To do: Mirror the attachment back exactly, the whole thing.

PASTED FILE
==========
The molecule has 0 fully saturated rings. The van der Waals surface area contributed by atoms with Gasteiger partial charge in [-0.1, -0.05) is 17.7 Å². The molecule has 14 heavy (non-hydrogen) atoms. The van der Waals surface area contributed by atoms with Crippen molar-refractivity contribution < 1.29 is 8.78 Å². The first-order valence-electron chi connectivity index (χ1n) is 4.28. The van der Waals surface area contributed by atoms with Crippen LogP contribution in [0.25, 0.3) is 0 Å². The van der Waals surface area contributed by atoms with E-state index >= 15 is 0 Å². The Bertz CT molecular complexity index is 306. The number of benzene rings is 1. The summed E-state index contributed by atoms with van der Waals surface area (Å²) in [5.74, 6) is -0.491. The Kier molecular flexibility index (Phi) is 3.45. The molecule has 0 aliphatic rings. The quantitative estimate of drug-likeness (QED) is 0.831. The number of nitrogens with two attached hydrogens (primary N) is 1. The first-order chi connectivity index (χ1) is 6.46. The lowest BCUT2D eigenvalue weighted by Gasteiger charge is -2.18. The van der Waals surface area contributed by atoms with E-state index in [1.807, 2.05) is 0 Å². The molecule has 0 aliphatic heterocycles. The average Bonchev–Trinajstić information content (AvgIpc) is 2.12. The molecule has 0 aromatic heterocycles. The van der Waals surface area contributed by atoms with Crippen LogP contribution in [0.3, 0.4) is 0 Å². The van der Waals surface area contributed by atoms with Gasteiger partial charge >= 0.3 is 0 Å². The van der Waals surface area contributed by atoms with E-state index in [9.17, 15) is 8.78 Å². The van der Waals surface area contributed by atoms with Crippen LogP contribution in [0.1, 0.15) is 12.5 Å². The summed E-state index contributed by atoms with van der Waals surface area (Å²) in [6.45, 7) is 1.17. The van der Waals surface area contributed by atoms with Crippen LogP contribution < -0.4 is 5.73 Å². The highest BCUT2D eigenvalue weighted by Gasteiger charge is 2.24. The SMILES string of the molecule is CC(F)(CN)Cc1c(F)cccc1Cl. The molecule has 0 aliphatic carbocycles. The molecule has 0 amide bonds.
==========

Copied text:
The molecule has 0 fully saturated rings. The van der Waals surface area contributed by atoms with Gasteiger partial charge in [-0.1, -0.05) is 17.7 Å². The molecule has 14 heavy (non-hydrogen) atoms. The van der Waals surface area contributed by atoms with Crippen molar-refractivity contribution < 1.29 is 8.78 Å². The first-order valence-electron chi connectivity index (χ1n) is 4.28. The van der Waals surface area contributed by atoms with Crippen LogP contribution in [0.25, 0.3) is 0 Å². The van der Waals surface area contributed by atoms with E-state index >= 15 is 0 Å². The Bertz CT molecular complexity index is 306. The number of benzene rings is 1. The summed E-state index contributed by atoms with van der Waals surface area (Å²) in [5.74, 6) is -0.491. The Kier molecular flexibility index (Phi) is 3.45. The molecule has 0 aliphatic rings. The quantitative estimate of drug-likeness (QED) is 0.831. The number of nitrogens with two attached hydrogens (primary N) is 1. The first-order chi connectivity index (χ1) is 6.46. The lowest BCUT2D eigenvalue weighted by Gasteiger charge is -2.18. The van der Waals surface area contributed by atoms with E-state index in [1.807, 2.05) is 0 Å². The molecule has 0 aliphatic heterocycles. The average Bonchev–Trinajstić information content (AvgIpc) is 2.12. The molecule has 0 aromatic heterocycles. The van der Waals surface area contributed by atoms with Crippen LogP contribution in [0.3, 0.4) is 0 Å². The van der Waals surface area contributed by atoms with Gasteiger partial charge >= 0.3 is 0 Å². The van der Waals surface area contributed by atoms with E-state index in [9.17, 15) is 8.78 Å². The van der Waals surface area contributed by atoms with Crippen LogP contribution in [0.1, 0.15) is 12.5 Å². The summed E-state index contributed by atoms with van der Waals surface area (Å²) in [6.45, 7) is 1.17. The van der Waals surface area contributed by atoms with Crippen LogP contribution < -0.4 is 5.73 Å². The highest BCUT2D eigenvalue weighted by Gasteiger charge is 2.24. The SMILES string of the molecule is CC(F)(CN)Cc1c(F)cccc1Cl. The molecule has 0 aliphatic carbocycles. The molecule has 0 amide bonds.